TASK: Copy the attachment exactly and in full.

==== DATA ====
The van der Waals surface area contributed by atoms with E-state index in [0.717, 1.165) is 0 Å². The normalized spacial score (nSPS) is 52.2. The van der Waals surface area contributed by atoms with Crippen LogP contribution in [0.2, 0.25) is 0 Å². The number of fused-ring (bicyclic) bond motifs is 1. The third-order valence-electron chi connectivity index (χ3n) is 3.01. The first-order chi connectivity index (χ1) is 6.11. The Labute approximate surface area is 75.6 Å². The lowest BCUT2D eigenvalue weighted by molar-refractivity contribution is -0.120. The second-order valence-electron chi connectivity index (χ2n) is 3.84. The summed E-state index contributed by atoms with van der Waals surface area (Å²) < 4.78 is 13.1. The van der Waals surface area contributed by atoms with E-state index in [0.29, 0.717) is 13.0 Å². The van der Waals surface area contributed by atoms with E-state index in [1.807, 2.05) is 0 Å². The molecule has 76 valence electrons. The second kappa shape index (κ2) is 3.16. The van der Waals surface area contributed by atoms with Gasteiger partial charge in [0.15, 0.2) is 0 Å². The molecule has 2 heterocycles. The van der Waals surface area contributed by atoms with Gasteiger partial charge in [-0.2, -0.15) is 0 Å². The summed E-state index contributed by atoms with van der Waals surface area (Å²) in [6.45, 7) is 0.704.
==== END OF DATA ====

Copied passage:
The van der Waals surface area contributed by atoms with E-state index in [0.717, 1.165) is 0 Å². The normalized spacial score (nSPS) is 52.2. The van der Waals surface area contributed by atoms with Crippen LogP contribution in [0.2, 0.25) is 0 Å². The number of fused-ring (bicyclic) bond motifs is 1. The third-order valence-electron chi connectivity index (χ3n) is 3.01. The first-order chi connectivity index (χ1) is 6.11. The Labute approximate surface area is 75.6 Å². The lowest BCUT2D eigenvalue weighted by molar-refractivity contribution is -0.120. The second-order valence-electron chi connectivity index (χ2n) is 3.84. The summed E-state index contributed by atoms with van der Waals surface area (Å²) < 4.78 is 13.1. The van der Waals surface area contributed by atoms with E-state index in [0.29, 0.717) is 13.0 Å². The van der Waals surface area contributed by atoms with E-state index in [1.807, 2.05) is 0 Å². The molecule has 76 valence electrons. The second kappa shape index (κ2) is 3.16. The van der Waals surface area contributed by atoms with Gasteiger partial charge in [0.15, 0.2) is 0 Å². The molecule has 2 heterocycles. The van der Waals surface area contributed by atoms with Gasteiger partial charge in [-0.2, -0.15) is 0 Å². The summed E-state index contributed by atoms with van der Waals surface area (Å²) in [6.45, 7) is 0.704.